Support and education
Children’s mental health professionals also offer ongoing support for patients and their families by:
- educating children, families and other clinicians about the relationship between physical and mental health
- preparing the child and family for medical and surgical procedures
- consulting with schools and primary care providers
|Children's Center for Young Women's Health and Young Men's Health Site|
Young men and young women may have certain concerns that are specific to their genders, and some concerns that they share. At Children’s, the Center for Young Women's Health and Young Men's Health Site offer the latest general and gender-specific information about issues including fitness and nutrition, sexuality and reproductive health, physical development and emotional well-being.
Coping and support
The ups and downs experienced by a child—and family—living with a phobia can feel overwhelming. In addition to the information provided here, you may find comfort and support from the following resources:
Patient and family resources at Children’s
Children’s Center for Families is dedicated to helping families locate the information and resources they need to better understand their child’s particular condition and take part in their care. All patients, families and health professionals are welcome to use the Center’s services at no extra cost. The center is open Monday through Friday from 8 a.m. to 7 p.m., and on Saturdays from 9 a.m. to 1 p.m. Please call 617-355-6279 for more information.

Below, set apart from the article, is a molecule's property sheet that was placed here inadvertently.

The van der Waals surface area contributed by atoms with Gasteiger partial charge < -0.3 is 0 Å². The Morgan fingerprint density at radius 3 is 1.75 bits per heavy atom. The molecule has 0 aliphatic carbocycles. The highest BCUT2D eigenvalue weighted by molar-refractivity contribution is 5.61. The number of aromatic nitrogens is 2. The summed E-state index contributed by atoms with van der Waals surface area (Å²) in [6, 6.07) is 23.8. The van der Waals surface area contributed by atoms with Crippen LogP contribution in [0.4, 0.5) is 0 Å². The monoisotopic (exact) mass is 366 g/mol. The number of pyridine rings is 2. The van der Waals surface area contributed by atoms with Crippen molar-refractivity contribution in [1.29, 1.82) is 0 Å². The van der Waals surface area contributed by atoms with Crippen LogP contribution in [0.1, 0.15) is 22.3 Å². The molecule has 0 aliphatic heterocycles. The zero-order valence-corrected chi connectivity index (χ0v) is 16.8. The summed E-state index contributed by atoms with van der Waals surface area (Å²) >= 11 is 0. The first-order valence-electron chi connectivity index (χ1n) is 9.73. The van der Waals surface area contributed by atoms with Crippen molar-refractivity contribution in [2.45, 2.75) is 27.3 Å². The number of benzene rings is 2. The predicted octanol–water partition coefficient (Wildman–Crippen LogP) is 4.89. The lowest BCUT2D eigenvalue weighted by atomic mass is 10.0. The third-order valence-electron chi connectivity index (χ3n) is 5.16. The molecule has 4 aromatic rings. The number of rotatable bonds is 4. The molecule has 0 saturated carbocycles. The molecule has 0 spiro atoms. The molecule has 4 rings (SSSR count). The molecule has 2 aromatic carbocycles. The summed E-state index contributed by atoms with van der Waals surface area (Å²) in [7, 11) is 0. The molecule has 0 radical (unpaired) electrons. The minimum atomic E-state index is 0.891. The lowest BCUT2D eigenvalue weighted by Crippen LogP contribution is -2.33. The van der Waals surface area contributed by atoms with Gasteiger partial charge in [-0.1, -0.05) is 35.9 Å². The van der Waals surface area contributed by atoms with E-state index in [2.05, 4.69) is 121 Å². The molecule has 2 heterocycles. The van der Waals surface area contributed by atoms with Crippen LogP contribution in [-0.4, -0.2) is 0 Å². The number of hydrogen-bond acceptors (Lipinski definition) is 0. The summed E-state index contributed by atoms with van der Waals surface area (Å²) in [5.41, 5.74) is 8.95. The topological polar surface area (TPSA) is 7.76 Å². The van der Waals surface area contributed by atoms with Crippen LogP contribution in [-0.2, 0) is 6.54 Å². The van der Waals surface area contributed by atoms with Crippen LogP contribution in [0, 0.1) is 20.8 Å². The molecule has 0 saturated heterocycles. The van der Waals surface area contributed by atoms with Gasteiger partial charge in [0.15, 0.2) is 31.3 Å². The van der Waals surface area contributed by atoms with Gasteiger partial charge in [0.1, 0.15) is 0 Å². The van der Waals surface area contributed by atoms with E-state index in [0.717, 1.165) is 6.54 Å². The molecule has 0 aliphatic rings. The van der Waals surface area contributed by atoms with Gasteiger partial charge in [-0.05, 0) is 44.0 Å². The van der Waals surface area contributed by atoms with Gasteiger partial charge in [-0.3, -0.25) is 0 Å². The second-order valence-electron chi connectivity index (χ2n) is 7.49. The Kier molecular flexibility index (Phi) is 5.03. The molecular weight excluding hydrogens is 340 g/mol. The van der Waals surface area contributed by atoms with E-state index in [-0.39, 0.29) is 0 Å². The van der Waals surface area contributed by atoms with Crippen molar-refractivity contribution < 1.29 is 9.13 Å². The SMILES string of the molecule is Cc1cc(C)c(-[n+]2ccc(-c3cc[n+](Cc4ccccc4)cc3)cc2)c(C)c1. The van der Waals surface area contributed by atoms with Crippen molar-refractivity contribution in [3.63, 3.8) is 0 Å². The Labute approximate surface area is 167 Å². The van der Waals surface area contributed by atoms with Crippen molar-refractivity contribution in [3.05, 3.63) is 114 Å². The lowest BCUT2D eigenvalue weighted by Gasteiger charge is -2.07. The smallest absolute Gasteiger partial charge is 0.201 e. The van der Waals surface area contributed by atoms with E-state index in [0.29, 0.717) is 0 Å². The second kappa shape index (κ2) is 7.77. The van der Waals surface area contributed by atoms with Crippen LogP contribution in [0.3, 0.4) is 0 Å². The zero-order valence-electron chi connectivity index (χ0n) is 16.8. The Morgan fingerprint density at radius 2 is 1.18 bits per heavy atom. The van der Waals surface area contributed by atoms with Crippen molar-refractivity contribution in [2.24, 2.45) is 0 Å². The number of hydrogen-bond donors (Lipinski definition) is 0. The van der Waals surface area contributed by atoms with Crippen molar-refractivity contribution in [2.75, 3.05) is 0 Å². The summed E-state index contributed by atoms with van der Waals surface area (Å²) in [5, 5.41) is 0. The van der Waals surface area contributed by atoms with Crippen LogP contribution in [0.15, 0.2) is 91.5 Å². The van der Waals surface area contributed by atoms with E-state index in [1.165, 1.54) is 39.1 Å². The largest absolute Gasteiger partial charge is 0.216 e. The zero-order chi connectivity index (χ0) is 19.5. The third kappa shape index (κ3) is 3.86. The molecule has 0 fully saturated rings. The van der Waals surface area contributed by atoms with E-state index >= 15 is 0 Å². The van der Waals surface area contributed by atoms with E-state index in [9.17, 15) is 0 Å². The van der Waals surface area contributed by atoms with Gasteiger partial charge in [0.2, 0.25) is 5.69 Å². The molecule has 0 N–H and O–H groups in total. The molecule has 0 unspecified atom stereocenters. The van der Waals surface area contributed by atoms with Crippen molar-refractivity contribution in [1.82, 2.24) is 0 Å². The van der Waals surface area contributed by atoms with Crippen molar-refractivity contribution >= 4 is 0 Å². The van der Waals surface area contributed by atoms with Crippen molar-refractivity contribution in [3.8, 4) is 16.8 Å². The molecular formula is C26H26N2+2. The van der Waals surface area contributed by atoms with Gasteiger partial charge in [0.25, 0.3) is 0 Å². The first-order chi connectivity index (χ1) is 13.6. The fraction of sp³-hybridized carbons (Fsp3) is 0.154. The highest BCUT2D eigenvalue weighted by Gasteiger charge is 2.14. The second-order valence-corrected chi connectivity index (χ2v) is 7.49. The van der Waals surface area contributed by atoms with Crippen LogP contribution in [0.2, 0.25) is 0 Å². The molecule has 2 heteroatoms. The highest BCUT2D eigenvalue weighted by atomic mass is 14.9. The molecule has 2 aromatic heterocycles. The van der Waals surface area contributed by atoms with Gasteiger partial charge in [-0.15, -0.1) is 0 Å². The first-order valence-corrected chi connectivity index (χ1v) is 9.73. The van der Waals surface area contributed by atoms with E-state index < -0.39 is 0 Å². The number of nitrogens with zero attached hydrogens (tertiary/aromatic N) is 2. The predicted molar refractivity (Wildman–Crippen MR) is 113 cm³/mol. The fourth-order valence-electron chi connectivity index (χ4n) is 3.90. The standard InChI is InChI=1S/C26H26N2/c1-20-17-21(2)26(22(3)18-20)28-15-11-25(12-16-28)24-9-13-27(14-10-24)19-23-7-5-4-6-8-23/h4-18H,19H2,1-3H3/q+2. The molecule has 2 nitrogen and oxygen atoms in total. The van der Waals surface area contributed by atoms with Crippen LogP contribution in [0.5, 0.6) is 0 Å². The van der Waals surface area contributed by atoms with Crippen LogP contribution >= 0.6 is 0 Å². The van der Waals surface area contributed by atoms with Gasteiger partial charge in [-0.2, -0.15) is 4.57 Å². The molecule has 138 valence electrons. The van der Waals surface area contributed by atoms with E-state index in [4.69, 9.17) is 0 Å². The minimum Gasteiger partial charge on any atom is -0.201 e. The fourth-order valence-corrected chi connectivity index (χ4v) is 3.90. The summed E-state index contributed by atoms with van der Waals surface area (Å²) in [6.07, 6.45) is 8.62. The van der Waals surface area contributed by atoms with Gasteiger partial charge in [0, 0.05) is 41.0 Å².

The Advocating Success for Kids (ASK) Program at Children’s provides multidisciplinary evaluation, referral and advocacy services for children under age 14 with behavioral, emotional, learning or developmental problems, either at home or at school. ASK works with children who receive their primary care either at Boston’s Bowdoin Street Community Health Center, Martha Eliot Health Center or Joseph M. Smith Community Health Center or at Children’s Primary Care Center. For more information about ASK, please call 617-355-4690.
The Experience Journal was designed byChildren’s psychiatrist-in-chief David DeMaso, MD and members of his team. This online collection features thoughts, reflections and advice from kids and caregivers dealing not only with physical illnesses like asthma and diabetes, but also with such mental health conditions as ADHD and depression.
Children’s Integrative Therapies Team provides a number of services for hospitalized children, their families and their caregivers, including:
- massage therapy
- therapeutic touch
- getting to Children’s
- finding accommodations
- navigating the hospital experience
Please note that neither Children’s Hospital Boston nor the Department of Psychiatry at Children’s unreservedly endorses all of the information found at the sites listed below. These links are provided as a resource.
Helpful links for parents and families
- Band-Aides and Blackboards: For Parents of Chronically Ill Children
- Parenting a Chronically Ill Teen
- The Chronically Ill Child in School
Helpful links for teens
- Band-Aides and Blackboards: For Teens with Chronic Illness, their Siblings and Friends
- Chronically Ill Teens Share Their Stories
Helpful links for younger children